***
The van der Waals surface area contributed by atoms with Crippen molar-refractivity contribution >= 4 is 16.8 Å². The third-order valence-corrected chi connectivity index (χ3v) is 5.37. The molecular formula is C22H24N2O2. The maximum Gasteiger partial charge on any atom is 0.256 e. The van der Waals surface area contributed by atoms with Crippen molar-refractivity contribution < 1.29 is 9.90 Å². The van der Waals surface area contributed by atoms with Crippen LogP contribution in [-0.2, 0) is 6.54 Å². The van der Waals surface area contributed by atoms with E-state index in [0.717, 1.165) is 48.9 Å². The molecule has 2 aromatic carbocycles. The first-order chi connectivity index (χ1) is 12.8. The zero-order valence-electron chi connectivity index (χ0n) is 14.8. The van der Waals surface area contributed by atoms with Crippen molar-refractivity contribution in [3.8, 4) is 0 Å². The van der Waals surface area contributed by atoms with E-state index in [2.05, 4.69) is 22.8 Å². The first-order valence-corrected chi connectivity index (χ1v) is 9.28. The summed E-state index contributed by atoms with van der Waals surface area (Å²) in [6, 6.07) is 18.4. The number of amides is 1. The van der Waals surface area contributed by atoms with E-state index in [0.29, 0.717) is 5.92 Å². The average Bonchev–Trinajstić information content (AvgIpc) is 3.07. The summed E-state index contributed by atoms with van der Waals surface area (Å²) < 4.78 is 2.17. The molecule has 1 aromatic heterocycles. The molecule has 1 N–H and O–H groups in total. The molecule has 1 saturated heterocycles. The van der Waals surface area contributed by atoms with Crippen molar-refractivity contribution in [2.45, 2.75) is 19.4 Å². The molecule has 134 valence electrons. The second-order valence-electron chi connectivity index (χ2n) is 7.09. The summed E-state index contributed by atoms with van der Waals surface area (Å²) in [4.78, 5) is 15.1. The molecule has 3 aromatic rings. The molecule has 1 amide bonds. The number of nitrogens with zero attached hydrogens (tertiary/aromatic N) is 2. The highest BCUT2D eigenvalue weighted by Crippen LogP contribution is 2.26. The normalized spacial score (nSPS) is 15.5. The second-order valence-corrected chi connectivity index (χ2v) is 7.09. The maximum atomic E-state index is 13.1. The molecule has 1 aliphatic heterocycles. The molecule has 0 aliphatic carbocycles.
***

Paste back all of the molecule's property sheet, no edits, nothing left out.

The van der Waals surface area contributed by atoms with Crippen molar-refractivity contribution >= 4 is 16.8 Å². The third-order valence-corrected chi connectivity index (χ3v) is 5.37. The molecular formula is C22H24N2O2. The maximum Gasteiger partial charge on any atom is 0.256 e. The van der Waals surface area contributed by atoms with Crippen molar-refractivity contribution < 1.29 is 9.90 Å². The van der Waals surface area contributed by atoms with Crippen LogP contribution in [-0.2, 0) is 6.54 Å². The van der Waals surface area contributed by atoms with E-state index in [0.717, 1.165) is 48.9 Å². The molecule has 2 aromatic carbocycles. The first-order chi connectivity index (χ1) is 12.8. The zero-order valence-electron chi connectivity index (χ0n) is 14.8. The van der Waals surface area contributed by atoms with Crippen molar-refractivity contribution in [3.8, 4) is 0 Å². The van der Waals surface area contributed by atoms with E-state index in [2.05, 4.69) is 22.8 Å². The first-order valence-corrected chi connectivity index (χ1v) is 9.28. The summed E-state index contributed by atoms with van der Waals surface area (Å²) in [6, 6.07) is 18.4. The number of amides is 1. The van der Waals surface area contributed by atoms with E-state index in [0.29, 0.717) is 5.92 Å². The average Bonchev–Trinajstić information content (AvgIpc) is 3.07. The summed E-state index contributed by atoms with van der Waals surface area (Å²) < 4.78 is 2.17. The molecule has 1 aromatic heterocycles. The molecule has 1 N–H and O–H groups in total. The molecule has 1 saturated heterocycles. The van der Waals surface area contributed by atoms with Crippen molar-refractivity contribution in [2.45, 2.75) is 19.4 Å². The molecule has 134 valence electrons. The second-order valence-electron chi connectivity index (χ2n) is 7.09. The summed E-state index contributed by atoms with van der Waals surface area (Å²) in [4.78, 5) is 15.1. The molecule has 3 aromatic rings. The molecule has 1 amide bonds. The number of nitrogens with zero attached hydrogens (tertiary/aromatic N) is 2. The highest BCUT2D eigenvalue weighted by Crippen LogP contribution is 2.26. The normalized spacial score (nSPS) is 15.5. The second-order valence-corrected chi connectivity index (χ2v) is 7.09. The maximum atomic E-state index is 13.1. The molecule has 1 aliphatic heterocycles. The molecule has 0 aliphatic carbocycles.